Comparisons between the in vitro and in vivo efficacies of potential fungal antagonists of Armillaria mellea
Raziq, F. and Fox, R.T.V. (2003) Comparisons between the in vitro and in vivo efficacies of potential fungal antagonists of Armillaria mellea. Biological Agriculture & Horticulture, 21 (3). pp. 263-276. ISSN 0144-8765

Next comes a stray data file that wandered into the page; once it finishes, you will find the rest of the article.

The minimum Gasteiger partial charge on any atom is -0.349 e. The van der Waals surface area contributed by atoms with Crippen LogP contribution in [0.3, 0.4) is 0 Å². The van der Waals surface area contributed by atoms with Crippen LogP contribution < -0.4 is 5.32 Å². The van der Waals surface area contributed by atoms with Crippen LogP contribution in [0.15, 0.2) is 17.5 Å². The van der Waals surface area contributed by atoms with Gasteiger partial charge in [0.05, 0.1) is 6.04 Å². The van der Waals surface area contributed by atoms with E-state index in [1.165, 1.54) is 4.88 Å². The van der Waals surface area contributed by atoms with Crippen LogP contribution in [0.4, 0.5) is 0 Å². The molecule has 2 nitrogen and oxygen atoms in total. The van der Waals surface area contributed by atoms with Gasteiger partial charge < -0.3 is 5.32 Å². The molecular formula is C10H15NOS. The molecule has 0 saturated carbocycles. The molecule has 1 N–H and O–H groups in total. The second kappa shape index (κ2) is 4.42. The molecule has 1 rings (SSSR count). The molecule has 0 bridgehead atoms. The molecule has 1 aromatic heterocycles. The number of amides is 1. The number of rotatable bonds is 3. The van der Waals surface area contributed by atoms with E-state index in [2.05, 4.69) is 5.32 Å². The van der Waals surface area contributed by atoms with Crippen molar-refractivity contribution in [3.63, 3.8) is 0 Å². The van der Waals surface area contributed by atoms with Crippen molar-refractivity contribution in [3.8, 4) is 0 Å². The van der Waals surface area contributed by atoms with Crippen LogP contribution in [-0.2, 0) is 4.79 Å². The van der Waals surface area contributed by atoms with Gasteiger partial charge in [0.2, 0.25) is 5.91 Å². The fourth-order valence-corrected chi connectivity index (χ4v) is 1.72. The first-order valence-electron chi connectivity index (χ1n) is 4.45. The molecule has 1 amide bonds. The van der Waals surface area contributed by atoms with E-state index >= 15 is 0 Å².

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Seventeen fungal isolates were tested in vitro as potential antagonists of two isolates of the root rot pathogen, Armillaria mellea. Some of the isolates were also added on mushroom composts with living mycelia to the roots of Armillaria-inoculated potted strawberry plants in the glasshouse to find out if they had the same degree of efficacy against the disease. Dactylium dendroides isolate SP was the most effective in reducing mycelial growth of A. mellea isolate 1 (Am1), followed by Trichoderma harzianum isolate Th2 and T. viride isolate Tv4. Th2, Th22, Tv3 and SP grew extensively over Am1 colonies, disintegrating the rhizomorphs. Isolate Tham1 of T hamatum was the most effective in reducing mycelial growth of A. mellea isolate 2 (Am2), followed by Tv3. Th12, Th22, Tv1, Tv3 and SP inhibited the initiation and growth of rhizomorphs of Am2. Regeneration tests showed that both Am1 and Am2 attacked by Trichoderma isolates and SP were no longer viable. Th23 and SP were almost as effective in vivo as in vitro. But isolate Co of Chaetomium olivaceum, which was ineffective in vitro, was found effective in vivo. Conversely, Th2, which exhibited good antagonistic activity in vitro, performed poorly in vivo. These results show that the in vitro and in vivo efficacies of potential antagonists may not necessarily be closely correlated. Hence, there is a danger that potentially effective isolates may be discarded if decisions are made only on the basis of preliminary screening tests carried out under laboratory conditions.
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